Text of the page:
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People v. Fuller

AUGUST 15, 1974.

THE PEOPLE OF THE STATE OF ILLINOIS, PLAINTIFF-APPELLEE,

v.

THOMAS CHARLES FULLER, II, DEFENDANT-APPELLANT.



APPEAL from the Circuit Court of Coles County; the Hon. ROBERT F. COTTEN, Judge, presiding.

MR. JUSTICE SIMKINS DELIVERED THE OPINION OF THE COURT:

Defendant-appellant Thomas Charles Fuller, II, was convicted October 23, 1968, on pleas of guilty to 5 counts of murder. The defendant shot, and killed, 5 children. The victims were Louis Cox, age 16, Theresa Cox, age 9, Mary Cox, age 8, Gary Cox, age 7, and Kenneth Cox, age 5. Hearing in aggravation and mitigation commenced on November 4, 1968, lasted 5 days, and was concluded on November 11, 1968. Defendant was sentenced on December 10, 1968, to indeterminate terms of 70 to 99 years on each count of the indictment. The sentences involving the murder of Theresa Cox and Mary Cox to run concurrently but consecutively to the concurrent sentences imposed on the counts relating to the deaths of Gary Cox, Louis Cox and Kenneth Cox. There was no direct appeal.

On July 14, 1971, appointed counsel filed an amended post-conviction petition alleging certain constitutional deprivations. Following an evidentiary hearing the trial court entered its order denying the relief sought, and this appeal ensued. Only two issues are presented, the first of which is stated in defendant's brief as follows:

"1. Was the defendant denied his constitutional right to the effective assistance of counsel because one of his appointed attorneys had a conflict of interest by having a contract with the defendant to handle publication rights to certain written and other materials of the defendant relating to the crimes with which he was charged?"

The evidentiary background against which the issue is posed may be summarized as follows: The defendant was arrested in connection with these offenses on April 28, 1968, and on that date William A. Cherikos, public defender of Coles County, was appointed as counsel for the defendant. Preliminary hearing was had on May 3, 1968. On May 20 or May 23, 1968, another attorney, Mr. Whitney D. Hardy, was appointed as co-counsel. Both attorneys served as counsel for the defendant until the case was terminated by imposition of sentence by the trial judge.

Sometime between Attorney Hardy's appointment in May, 1968, and December 8, 1968, the contract, prepared by Hardy, was entered into between the defendant, Attorney Hardy and defendant's mother, Mrs. Lucy Fuller. Defendant was 18 years of age at the time.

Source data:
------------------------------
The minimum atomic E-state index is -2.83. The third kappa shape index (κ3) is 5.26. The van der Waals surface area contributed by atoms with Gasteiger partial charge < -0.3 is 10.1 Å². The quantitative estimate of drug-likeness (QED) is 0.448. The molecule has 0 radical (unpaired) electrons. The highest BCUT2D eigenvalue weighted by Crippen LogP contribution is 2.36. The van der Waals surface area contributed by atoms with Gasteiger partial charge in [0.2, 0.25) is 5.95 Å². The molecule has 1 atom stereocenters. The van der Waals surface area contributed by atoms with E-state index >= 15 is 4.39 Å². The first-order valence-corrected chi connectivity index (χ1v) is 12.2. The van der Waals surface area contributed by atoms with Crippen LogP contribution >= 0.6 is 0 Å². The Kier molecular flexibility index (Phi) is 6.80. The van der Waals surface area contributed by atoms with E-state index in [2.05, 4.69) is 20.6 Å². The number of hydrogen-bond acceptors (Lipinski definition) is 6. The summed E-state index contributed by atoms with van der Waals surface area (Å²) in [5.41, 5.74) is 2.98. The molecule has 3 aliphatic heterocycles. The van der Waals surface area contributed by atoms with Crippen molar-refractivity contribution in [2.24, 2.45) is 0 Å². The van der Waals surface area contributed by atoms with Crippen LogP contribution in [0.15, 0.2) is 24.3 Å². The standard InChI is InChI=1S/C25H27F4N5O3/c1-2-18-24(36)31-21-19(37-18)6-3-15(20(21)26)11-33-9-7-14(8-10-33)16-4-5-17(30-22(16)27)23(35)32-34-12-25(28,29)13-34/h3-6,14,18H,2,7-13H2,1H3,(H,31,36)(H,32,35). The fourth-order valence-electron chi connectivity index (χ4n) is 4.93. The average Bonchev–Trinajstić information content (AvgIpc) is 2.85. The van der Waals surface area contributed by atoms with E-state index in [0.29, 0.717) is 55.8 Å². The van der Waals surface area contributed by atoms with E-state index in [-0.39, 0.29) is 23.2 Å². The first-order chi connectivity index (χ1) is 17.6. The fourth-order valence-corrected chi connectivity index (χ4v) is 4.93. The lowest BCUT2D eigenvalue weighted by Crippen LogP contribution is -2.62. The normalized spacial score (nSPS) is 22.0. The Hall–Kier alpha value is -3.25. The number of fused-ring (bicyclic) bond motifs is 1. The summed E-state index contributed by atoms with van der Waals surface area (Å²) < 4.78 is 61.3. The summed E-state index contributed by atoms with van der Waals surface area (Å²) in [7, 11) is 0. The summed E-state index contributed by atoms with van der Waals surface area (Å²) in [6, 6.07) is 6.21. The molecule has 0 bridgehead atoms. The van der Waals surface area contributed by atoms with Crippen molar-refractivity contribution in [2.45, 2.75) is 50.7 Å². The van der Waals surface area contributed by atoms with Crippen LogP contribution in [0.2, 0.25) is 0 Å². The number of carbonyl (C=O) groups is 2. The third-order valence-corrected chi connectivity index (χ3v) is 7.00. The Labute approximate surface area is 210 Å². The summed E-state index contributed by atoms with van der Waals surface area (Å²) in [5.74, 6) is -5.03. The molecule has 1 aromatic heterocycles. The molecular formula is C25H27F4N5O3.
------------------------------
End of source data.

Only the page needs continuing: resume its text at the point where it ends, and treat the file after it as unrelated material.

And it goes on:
The precise date on which the agreement was signed is unclear, the evidence tends to establish that it was signed in the month of December, 1968, and probably between December 5 and December 8, 1968. On defendant's request Attorney Hardy surrendered the contract in the month of January, 1969. The defendant had submitted to psychiatric examination at the Menninger Clinic, and the examinations had been recorded on video tape. It also appears that the defendant had written three books, and had kept a diary. It does not appear from the record that any writing of the defendant had ever been published. Under the terms of the contract Hardy agreed to protect defendant's "common-law" rights to the unpublished writings and the video tapes, in consideration of a contingent fee equal to one-third of any royalties received if, as and when publication occurred.

In January, 1969, Hardy terminated the contract on request of the defendant.

The issue presented is narrow, and it is precise. It is as important to recognize what defendant does not claim as it is to realize that which he does contend. He does not contend that Attorney Cherikos had any conflict of interest or that his representation was anything other than competent. He does not contend that he had a defense to the charges which counsel bungled or failed to present. Indeed the record establishes guilt not only beyond reasonable doubt, but beyond any doubt. He does not contend that his plea was coerced, that the taking of the plea was involuntary in any sense, or that any constitutional infirmity of any sort surrounded the taking of the plea or the decision to plead, nor does he urge any constitutional deprivations obtaining prior to or after his arrest.